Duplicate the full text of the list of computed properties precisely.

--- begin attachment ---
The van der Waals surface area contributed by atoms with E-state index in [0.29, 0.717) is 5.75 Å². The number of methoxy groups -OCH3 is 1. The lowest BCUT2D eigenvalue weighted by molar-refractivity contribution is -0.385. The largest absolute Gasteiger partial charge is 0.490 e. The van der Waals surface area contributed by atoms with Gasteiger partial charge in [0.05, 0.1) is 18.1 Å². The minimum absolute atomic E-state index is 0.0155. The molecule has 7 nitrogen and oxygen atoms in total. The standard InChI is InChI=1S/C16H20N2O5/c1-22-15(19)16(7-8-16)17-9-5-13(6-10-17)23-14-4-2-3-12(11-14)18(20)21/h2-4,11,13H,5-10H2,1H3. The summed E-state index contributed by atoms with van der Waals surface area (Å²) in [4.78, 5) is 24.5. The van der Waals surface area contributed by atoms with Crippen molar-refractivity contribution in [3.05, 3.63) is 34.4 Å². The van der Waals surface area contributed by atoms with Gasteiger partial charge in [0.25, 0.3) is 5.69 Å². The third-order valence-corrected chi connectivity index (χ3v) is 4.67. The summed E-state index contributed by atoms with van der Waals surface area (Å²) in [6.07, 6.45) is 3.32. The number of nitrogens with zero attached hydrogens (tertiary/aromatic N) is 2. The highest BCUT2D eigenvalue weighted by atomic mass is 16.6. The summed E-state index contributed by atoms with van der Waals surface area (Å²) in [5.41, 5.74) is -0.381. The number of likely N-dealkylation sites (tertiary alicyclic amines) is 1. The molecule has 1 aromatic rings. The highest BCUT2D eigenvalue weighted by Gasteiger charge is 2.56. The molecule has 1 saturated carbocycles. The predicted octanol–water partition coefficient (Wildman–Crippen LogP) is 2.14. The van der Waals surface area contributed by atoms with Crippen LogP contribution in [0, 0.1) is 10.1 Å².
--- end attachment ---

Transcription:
The van der Waals surface area contributed by atoms with E-state index in [0.29, 0.717) is 5.75 Å². The number of methoxy groups -OCH3 is 1. The lowest BCUT2D eigenvalue weighted by molar-refractivity contribution is -0.385. The largest absolute Gasteiger partial charge is 0.490 e. The van der Waals surface area contributed by atoms with Gasteiger partial charge in [0.05, 0.1) is 18.1 Å². The minimum absolute atomic E-state index is 0.0155. The molecule has 7 nitrogen and oxygen atoms in total. The standard InChI is InChI=1S/C16H20N2O5/c1-22-15(19)16(7-8-16)17-9-5-13(6-10-17)23-14-4-2-3-12(11-14)18(20)21/h2-4,11,13H,5-10H2,1H3. The summed E-state index contributed by atoms with van der Waals surface area (Å²) in [4.78, 5) is 24.5. The van der Waals surface area contributed by atoms with Crippen molar-refractivity contribution in [3.05, 3.63) is 34.4 Å². The van der Waals surface area contributed by atoms with Gasteiger partial charge in [0.25, 0.3) is 5.69 Å². The third-order valence-corrected chi connectivity index (χ3v) is 4.67. The summed E-state index contributed by atoms with van der Waals surface area (Å²) in [6.07, 6.45) is 3.32. The number of nitrogens with zero attached hydrogens (tertiary/aromatic N) is 2. The highest BCUT2D eigenvalue weighted by atomic mass is 16.6. The summed E-state index contributed by atoms with van der Waals surface area (Å²) in [5.41, 5.74) is -0.381. The number of likely N-dealkylation sites (tertiary alicyclic amines) is 1. The molecule has 1 aromatic rings. The highest BCUT2D eigenvalue weighted by Gasteiger charge is 2.56. The molecule has 1 saturated carbocycles. The predicted octanol–water partition coefficient (Wildman–Crippen LogP) is 2.14. The van der Waals surface area contributed by atoms with Crippen LogP contribution in [0, 0.1) is 10.1 Å².